Impact of the ‘Family-firm life cycle’ on the Management Processes Involved in Sustainable Glasshouse Horticulture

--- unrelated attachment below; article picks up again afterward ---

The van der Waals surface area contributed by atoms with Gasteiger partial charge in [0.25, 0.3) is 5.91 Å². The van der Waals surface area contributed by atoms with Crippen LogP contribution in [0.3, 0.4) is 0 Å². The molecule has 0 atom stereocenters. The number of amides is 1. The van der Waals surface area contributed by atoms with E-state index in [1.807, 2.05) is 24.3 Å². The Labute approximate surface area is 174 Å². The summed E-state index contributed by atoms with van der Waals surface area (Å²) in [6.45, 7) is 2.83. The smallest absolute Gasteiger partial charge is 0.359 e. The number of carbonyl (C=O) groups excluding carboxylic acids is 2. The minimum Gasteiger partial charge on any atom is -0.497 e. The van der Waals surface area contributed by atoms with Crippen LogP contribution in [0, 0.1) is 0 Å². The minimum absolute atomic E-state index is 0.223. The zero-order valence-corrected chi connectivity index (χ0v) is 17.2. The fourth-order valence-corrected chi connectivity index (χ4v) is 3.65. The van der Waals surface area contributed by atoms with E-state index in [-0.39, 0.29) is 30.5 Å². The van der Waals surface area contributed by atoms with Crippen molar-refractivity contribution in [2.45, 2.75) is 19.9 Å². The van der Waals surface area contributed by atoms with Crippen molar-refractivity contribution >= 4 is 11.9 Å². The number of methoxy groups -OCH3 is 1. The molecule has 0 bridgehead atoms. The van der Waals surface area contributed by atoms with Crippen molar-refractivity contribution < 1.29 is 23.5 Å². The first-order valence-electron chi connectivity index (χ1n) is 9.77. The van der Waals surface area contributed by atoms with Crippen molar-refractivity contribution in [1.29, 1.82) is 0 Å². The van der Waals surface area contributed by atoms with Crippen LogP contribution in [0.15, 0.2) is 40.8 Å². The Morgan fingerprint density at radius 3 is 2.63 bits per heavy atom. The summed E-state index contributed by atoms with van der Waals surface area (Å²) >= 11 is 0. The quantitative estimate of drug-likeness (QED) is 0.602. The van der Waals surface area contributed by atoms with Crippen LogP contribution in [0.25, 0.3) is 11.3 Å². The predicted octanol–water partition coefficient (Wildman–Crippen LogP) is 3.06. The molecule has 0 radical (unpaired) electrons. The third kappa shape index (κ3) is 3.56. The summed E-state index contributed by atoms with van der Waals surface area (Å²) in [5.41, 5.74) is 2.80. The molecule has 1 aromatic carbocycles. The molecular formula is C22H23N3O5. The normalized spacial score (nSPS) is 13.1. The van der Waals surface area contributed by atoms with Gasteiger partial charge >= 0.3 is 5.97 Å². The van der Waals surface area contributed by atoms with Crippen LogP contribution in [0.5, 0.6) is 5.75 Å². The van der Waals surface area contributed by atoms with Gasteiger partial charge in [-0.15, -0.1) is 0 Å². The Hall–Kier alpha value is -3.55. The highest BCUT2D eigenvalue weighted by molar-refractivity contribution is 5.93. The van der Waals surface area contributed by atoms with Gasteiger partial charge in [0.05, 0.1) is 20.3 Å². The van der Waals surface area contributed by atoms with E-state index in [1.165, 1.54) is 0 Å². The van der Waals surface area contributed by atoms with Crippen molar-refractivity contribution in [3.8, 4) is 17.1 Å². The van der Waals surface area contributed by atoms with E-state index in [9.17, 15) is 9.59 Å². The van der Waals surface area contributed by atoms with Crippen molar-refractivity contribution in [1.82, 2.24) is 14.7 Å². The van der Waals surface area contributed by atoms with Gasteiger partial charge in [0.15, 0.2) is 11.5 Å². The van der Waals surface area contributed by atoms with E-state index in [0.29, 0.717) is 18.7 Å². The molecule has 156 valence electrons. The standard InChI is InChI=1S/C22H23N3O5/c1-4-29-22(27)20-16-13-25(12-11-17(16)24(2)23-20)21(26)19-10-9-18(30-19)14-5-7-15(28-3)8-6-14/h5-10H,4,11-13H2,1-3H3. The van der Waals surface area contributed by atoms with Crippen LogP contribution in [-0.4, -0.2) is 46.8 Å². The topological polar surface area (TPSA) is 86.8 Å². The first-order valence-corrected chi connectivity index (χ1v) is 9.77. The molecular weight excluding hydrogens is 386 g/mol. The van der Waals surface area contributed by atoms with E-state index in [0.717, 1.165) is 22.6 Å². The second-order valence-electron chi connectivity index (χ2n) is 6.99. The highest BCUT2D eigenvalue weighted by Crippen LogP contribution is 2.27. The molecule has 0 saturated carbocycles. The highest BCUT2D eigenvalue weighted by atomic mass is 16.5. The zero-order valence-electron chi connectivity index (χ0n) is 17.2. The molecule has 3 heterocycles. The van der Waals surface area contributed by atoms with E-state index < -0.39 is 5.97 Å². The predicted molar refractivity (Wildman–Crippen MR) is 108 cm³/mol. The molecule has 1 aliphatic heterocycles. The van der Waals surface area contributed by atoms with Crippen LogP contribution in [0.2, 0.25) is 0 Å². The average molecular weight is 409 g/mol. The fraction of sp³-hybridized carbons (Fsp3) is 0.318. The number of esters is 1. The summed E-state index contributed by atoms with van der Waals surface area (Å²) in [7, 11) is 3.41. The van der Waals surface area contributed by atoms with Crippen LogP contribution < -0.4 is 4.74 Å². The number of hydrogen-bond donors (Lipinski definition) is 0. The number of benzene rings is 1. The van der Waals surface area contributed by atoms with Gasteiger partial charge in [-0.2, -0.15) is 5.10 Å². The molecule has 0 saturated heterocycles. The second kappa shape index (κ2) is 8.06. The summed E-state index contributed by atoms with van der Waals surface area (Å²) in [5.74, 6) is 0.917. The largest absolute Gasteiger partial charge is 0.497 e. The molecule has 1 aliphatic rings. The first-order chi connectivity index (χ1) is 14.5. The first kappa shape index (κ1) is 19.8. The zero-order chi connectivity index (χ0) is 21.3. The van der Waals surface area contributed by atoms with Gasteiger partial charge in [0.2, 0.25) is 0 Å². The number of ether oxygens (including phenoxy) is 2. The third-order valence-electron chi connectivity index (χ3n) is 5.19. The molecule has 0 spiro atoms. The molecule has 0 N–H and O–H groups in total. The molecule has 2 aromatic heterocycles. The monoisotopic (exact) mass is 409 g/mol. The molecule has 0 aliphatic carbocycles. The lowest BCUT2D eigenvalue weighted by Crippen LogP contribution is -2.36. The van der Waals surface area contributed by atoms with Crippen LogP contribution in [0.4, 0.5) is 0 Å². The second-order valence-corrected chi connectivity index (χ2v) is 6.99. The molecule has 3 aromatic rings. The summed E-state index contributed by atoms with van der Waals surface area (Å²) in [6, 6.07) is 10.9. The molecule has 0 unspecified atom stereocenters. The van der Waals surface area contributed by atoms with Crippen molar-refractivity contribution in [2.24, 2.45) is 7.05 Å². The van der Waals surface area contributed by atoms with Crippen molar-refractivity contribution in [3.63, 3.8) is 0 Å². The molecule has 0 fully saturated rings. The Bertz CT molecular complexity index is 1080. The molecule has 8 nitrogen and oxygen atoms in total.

In Flanders glasshouse vegetables and ornamental plants are typically produced at family businesses. At this type of businesses the objectives and long-term firm developments are influenced by the so called ‘family-firm life cycle’. In many cases the firm shows a life cycle that corresponds with the life cycle of the entrepreneur. The objective of the paper is to test the hypothesis that the ‘family-firm life cycle’ will have an impact on the personal and business characteristics, objectives and the quality of the management processes involved in sustainable glasshouse horticulture. As sustainable horticulture integrates the three P’s (People, Planet, Profit) special attention is paid to human resource, environmental and financial management. Data for the research are based on interviews and accounting data at 138 glasshouse holdings situated in Flanders (northern part of Belgium). The results reveal that the glasshouse managers in the different phases of the ‘family-firm life cycle’ show significant differences in age, education level and numbers of seminars attended. The economic dimension, modernity of durable goods, solvency and investment pattern of the firms in the different stages of the ‘family-firm life cycle’ also show significant differences. At the older businesses the availability of a successor has an important influence. The results confirm the hypothesis that the objectives and the quality of the management processes involved in environmental, human resource and financial management are dependent on the phase in the ‘family-firm life cycle’. In the early stages firm managers are more ambitious and attach a higher importance to the management processes involved in sustainable development. In the later stages the availability of a successor has an important influence. Unexpectedly no significant influence of the phase in the ‘family-firm life cycle’ on the income obtained per familial labour unit is found. The insights derived from this research have important implications both for research and practice. They can enable glasshouse growers and advisers to take and/or support correct decisions and may help policy makers to differentiate on the base of the ‘family-firm life cycle’.
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